Other countries face serious problems too
Stabroek News
February 5, 2002

Dear Editor,

Guyanese must realise that although our country is, like many other countries both developed and developing, beset with many problems based on the difficulties of promoting satisfactory and rewarding economic growth and development, most of which problems were inherited from the 28 year mal administration of the PNC Guyana has done remarkably well under the prudent and wise fiscal management over the nine years of the PPP/Civic democratic administration.

Our opposition politicians have put together a menu of grievances, which they play on as on a piccolo, to keep tension, distrust and animosity alive in the minds of some of their supporters and cause alarm and despondency in the minds of others.

Their main purpose, it seems, is to distract our minds from what is happening in the rest of the world which would help us to see our problems in the proper perspective and thus appreciate how much optimism we can realistically have for the future.

We see in the media that oil rich Trinidad and Tobago is now sounding a warning that the staff reduction and restructuring of BWIA is only the start of further cuts that may have to come in other sectors, such as tourism, import, export and the energy industries.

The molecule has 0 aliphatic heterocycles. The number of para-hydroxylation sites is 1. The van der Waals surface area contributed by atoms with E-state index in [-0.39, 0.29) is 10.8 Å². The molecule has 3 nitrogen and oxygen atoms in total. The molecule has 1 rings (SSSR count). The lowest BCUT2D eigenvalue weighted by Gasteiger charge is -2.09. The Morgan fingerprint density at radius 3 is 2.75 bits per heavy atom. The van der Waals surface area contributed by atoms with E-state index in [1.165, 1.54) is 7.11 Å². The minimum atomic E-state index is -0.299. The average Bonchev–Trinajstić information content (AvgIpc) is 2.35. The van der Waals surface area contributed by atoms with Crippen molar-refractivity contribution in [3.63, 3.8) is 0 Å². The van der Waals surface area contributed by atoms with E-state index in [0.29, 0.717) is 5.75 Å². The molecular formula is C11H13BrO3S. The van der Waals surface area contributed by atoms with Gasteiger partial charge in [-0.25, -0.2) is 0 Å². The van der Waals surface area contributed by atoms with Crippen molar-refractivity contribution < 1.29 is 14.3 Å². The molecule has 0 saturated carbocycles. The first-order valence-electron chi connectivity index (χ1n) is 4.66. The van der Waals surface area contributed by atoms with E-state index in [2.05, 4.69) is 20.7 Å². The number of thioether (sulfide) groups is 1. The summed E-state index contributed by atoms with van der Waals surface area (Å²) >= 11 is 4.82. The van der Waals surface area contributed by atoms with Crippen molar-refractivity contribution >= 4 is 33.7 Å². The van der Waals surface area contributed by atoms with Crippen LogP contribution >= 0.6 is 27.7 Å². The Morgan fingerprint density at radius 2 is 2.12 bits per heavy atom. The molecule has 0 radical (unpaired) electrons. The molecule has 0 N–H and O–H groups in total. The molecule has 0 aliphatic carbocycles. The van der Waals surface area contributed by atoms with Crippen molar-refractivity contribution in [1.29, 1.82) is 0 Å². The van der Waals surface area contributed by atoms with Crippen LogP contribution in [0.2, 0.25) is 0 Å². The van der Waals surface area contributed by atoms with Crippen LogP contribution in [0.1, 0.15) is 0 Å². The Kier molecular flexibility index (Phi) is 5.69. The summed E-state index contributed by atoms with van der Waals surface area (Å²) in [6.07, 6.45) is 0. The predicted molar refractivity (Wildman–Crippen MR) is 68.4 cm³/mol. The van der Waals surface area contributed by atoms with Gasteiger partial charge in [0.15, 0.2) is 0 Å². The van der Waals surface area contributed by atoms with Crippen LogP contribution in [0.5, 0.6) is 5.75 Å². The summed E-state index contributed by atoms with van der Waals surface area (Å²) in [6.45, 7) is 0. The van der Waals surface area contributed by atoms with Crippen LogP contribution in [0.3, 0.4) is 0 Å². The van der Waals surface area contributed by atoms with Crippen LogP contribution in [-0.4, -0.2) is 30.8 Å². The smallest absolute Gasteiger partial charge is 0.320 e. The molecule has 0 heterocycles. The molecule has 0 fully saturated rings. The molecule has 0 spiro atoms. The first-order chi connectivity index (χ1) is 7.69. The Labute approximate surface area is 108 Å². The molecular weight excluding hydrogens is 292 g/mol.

In addition, we see and read ever day of Argentina's struggle to turn around a four year recession in its economy. The country has $141 billion foreign debt and because it has suspended payments on this debt it is unable to raise any credit on foreign markets making the IMF its only source of outside help.

This is exactly what Guyana did when the PNC was in power. In 1985 when President Burnham died our foreign debt was $800 million US dollars rising to US$2.1 billion dollars in 1992 on which payments were suspended and Guyana was declared un credit worthy. No PNC apologist up to now has been able to reconcile this huge debt with any identifiable related development or building of the infrastructure or the economy.

In fact the opposite was clearly evident when Guyana was declared to have become the poorest country in the Western hemisphere. Also, annual financial reports by the auditor general were not laid in Parliament by the PNC for ten years from 1982 to 1992. What happened to the money?

It took the PPP/Civic administration to successfully deal with the foreign debt and return Guyana to credibility and they have laid the auditor general's reports each year in Parliament from 1993.

Yours faithfully,

John Da Silva